Visceral

Last night I joined a throng of 50,000 concert-goers trooping into Suncorp Stadium to see the U2 360 concert tour rock Brisbane.  It’s the second time I’ve seen them play live, the previous time was the infamous Zoo TV tour of 1993, the night where Adam Clayton actually took the stage in Sydney after a drug-bender the previous evening saw his bass tech fill in.

 

It's a beautiful day

Then, as now, my experience of the concert was primarily a cerebral experience, probably in contrast to many of the crowd at both venues.  Let me explain.

 

My relationship with U2 is more one of grudging respect than slavish devotion.  Unlike the majority of my peers, I just wasn’t all that into them during the 1980s.  Sure I will admit that some of their anthemic tunes play as a soundtrack to teenage life, but I think that’s a given for nearly anyone living in the West who was born in the early 1970s.  Arguably they were the biggest band of both the 1980s and certainly the 1990s, and in this century they’ve leveraged their fame and firmly established themselves as proud members of a small galaxy of über bands – Beatles, Rolling Stones, Led Zeppelin, U2.

But in the 1980s my music tastes were profoundly influenced from growing up in Africa which means rhythm, beat and funk.   And just as I started turning on the radio for myself I was exposed to the New Wave movement.  My passions back then ran to Prince, Eurythmics (kinda), The Cure, Depeche Mode.  Oh, and The Choir.

Okay, in the late 1980s I was famously quoted as saying that U2 were “nothing more than a glorified pub rock band“.  (And I’m only admitting this because there’s every chance someone will remind me of this in the comments section).  Zooropa was the album that started to win me around, it brings back memories of early working life with a decent disposable income where I could buy what I wanted and go to any concert I wished – hence the appearance at Zoo TV.

My favourite U2 album is Pop, there are few if any who will agree with me.  It might be described as their most “new wave” album and it has a hint of electronica (at a time I was in the thrall of The Prodigy and their cohorts).  The band themselves say Pop is their least favoured album, a rush job that they suggest would have been improved with another 6 months of work.   Little wonder then that nothing from the Pop album appeared on the play list at last night’s concert ….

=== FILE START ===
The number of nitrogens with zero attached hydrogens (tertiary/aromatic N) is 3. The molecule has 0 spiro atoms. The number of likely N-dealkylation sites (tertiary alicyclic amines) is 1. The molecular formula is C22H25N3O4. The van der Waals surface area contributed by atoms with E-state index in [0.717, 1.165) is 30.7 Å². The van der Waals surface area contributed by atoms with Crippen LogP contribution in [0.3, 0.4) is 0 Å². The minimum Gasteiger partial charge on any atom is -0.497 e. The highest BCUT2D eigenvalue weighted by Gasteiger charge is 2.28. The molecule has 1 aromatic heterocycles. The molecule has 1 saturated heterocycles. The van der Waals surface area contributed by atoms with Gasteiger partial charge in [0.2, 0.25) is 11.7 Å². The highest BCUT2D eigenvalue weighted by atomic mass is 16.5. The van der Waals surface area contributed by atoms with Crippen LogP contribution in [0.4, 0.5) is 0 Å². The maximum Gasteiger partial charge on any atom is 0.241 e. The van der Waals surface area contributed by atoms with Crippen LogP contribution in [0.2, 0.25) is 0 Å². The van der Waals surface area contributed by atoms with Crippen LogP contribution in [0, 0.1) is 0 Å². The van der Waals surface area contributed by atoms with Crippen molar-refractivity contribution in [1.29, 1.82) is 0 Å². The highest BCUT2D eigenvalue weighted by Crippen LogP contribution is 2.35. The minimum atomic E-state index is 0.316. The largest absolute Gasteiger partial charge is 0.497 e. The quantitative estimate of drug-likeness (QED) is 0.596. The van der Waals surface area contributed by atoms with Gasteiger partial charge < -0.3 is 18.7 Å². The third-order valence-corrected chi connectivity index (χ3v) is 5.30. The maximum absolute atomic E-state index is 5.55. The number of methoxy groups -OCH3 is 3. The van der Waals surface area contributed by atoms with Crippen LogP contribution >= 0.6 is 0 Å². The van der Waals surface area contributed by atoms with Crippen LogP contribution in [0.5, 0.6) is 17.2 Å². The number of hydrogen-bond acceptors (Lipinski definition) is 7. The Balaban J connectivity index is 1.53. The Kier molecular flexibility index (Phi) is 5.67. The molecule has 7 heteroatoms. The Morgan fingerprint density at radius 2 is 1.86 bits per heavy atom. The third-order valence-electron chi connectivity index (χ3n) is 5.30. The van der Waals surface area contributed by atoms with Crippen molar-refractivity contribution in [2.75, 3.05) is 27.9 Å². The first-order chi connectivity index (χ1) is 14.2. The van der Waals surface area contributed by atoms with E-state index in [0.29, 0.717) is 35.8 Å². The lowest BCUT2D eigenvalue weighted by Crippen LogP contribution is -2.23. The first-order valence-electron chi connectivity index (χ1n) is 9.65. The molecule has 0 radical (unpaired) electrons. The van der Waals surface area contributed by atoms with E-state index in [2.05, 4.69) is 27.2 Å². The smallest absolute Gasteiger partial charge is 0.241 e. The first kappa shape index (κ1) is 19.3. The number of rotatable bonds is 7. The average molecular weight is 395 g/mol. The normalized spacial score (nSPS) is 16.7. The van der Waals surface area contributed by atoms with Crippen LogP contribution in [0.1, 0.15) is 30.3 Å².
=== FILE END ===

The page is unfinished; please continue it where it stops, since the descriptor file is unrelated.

What did appear was a handful of songs from their most recent No Line on the Horizon and a greatest hits collection from their back catalogue stretching back to the early 1980s, including all of the afore-mentioned anthems.  And as they rolled through the night it became increasingly obvious that I might use words like respect for the band, I’m not a U2 lover.

Visually spectacular!

Don’t get me wrong.  I’m exceedingly glad I went to this concert because it is visually stunning and U2 a brilliant live band.  The 360 Tour is the greatest rock show on earth, so it’s a great opportunity to go and see the best of the best, and to be dazzled by the visual and aural excellence that can be bought with millions.  And it’s great to be in a massive, heaving crowd belting out great songs, some of which have profoundly impacted the social consciousness of a generation.

But for me it just wasn’t visceral.  Despite my best attempts I’m just not that into U2.

A few observations ……

U2 might be the rock masters of the lyrical sound bite.  They have some brilliant and timeless one-liners.  “How long, how long must we sing this song“, “A woman needs a man like a fish needs a bicycle“, “I tried to drown my sorrows but my sorrows they learned to swim“.  But I realised last night that even some of their most famous songs were ones where their full lyrics hadn’t logged in the deep recesses of my consciousness.  It doesn’t help that I often get the opening bars of “Still Haven’t found what I’m looking for“, “With or without you” and “Where the Streets have no name” interchangeably mixed up.

I reckon it’s the visceral response to music that lets it past the gates into the recesses of the sub-conscious, where it is forever logged.

I think it’s possible that the mind-numbing scale of the U2 360 show eventually makes it a little cold and cynical.  It’s easy to be carried away in wonder at the sheer whiz-bangery of the spectacle of the immense stage, but in the end the sheer size detracts from intimacy.  I attended the concert with someone who saw U2 tour in 1984 in a crowd of 2,000 – a crowd that would have been big for their stature back then.  I didn’t get to ask him how they compared.

But I wonder if the scale of U2’s fame has seen them parallel this analogy.  If you talk to AFL or NRL fans they say a Grand Final often lacks character and passion because the crowd, whilst large, is sprinkled with corporates and in-crowd who go to one game a year.  The Grand Final is a far cry from the tribal passion of a suburban ground like Brookvale Oval, and lacking in comparison.

And kicking around last night’s crowd it did have a lot of people there (myself included) who’d struggle to name one song off U2’s latest (reasonably mediocre) album.  Who were there for the experience and the memories, but hadn’t worked themselves into the kind of frenzy that makes for a brilliant live experience (I’m told for instance that a Prodigy gig should appear on any fan’s bucket list).

So visually the 360 Tour is without peer, and it’s a great experience.  But in terms of my best concerts, not up there at all.  It probably didn’t even best the Zoo TV concert in my books, because back then I was young and impressionable (and so clearly now I’m not).  Three years ago I saw the Cure in Melbourne and that was a far more visceral and emotional experience.

But as far as all-time greatness goes, Prince, 1992, Sydney, Diamonds and Pearls tour still reigns supreme.

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